Let’s be honest: biographies are awkward. No one wants a laundry list, and it always seems when someone asks you to talk about yourself, you can’t think of a single interesting thing. And if you do, is it bragging? Do I need to talk about my cat? Do they care about my degrees? See? Awkward.


Fortunately, “awkward” is something I do well.


I come from a literary family. We didn’t have cable TV until I was 10 (the Dark Ages), so I read. A lot. By the time I was in early middle school, I had gone through the entire children’s and young adult section in our tiny public library. Books were awesome...they still are!


I think everyone has something that they cling to throughout rough spots (teenage years, transitions, middle school…). My “thing” was books. The ones that I read during those times are the ones that stuck with me the most, and they are the ones that I revisit time and time again. Actually, they’re the ones that made me want to write in the first place.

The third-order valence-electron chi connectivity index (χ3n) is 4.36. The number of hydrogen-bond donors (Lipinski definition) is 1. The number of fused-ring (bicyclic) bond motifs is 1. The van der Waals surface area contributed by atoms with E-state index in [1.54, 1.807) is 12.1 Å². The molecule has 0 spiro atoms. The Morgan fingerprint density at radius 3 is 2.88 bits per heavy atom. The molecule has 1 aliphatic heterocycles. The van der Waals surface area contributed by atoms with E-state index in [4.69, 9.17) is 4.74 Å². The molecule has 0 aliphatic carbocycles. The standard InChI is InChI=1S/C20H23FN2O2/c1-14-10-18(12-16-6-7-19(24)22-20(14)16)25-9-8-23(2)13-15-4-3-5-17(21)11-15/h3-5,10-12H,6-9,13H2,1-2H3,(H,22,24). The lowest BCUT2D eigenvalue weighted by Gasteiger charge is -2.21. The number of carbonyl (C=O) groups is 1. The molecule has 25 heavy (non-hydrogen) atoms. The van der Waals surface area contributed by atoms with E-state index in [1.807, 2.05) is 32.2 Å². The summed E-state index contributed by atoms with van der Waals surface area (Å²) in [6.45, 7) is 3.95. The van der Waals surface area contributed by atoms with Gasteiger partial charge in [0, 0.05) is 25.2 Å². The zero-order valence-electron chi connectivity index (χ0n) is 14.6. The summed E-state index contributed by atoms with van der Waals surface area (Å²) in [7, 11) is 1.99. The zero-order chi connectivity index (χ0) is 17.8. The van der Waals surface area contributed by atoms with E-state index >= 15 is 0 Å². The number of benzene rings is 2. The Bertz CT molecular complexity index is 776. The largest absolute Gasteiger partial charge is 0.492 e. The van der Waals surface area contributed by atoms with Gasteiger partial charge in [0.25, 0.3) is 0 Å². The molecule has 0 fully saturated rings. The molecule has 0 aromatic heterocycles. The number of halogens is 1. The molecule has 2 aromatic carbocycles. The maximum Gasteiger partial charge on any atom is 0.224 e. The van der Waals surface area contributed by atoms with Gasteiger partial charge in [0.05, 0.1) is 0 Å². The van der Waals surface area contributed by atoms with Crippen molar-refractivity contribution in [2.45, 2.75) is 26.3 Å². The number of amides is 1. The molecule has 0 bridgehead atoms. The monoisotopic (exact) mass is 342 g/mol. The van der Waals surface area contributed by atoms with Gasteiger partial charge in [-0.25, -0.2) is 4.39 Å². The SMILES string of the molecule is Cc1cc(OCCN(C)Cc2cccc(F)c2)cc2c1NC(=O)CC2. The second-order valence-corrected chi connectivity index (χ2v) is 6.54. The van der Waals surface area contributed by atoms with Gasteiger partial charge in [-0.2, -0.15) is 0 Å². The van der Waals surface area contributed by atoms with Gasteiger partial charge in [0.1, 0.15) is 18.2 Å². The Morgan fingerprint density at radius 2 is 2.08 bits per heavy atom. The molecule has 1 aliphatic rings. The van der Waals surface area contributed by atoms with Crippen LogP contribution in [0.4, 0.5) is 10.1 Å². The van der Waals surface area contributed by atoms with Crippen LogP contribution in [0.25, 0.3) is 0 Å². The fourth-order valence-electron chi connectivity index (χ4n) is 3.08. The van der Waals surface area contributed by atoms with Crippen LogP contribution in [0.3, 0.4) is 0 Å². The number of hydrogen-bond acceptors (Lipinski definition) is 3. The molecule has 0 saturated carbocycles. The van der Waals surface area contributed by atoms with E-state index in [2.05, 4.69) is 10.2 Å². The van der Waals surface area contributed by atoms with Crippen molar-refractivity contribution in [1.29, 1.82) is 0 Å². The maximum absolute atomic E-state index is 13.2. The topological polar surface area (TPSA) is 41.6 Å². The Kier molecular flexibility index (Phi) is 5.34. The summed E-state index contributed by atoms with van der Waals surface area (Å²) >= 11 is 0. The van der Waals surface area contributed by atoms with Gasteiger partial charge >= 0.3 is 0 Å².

One of the best ways to get better at something is to teach it. That’s convenient, since I spend my days trapped in a brick and concrete building with a rotating gaggle of teenagers. But honestly, helping them improve their skills makes me focus on mine even more...not to mention the plethora of material that comes out of their mouths on a daily basis is probably the most helpful thing ever.


What else? My cat generally hates me, so she got to stay with my parents. My degrees are from small schools that no one has ever heard of. Try to talk to me before I've had a cup a of coffee and we've got a problem. I tried city living for about six months, and it didn’t stick. Maybe next time.


Explore. Read. Feel. Come back and visit.  

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Photo Credits: Hannah O'Neal Photography

Emily Fox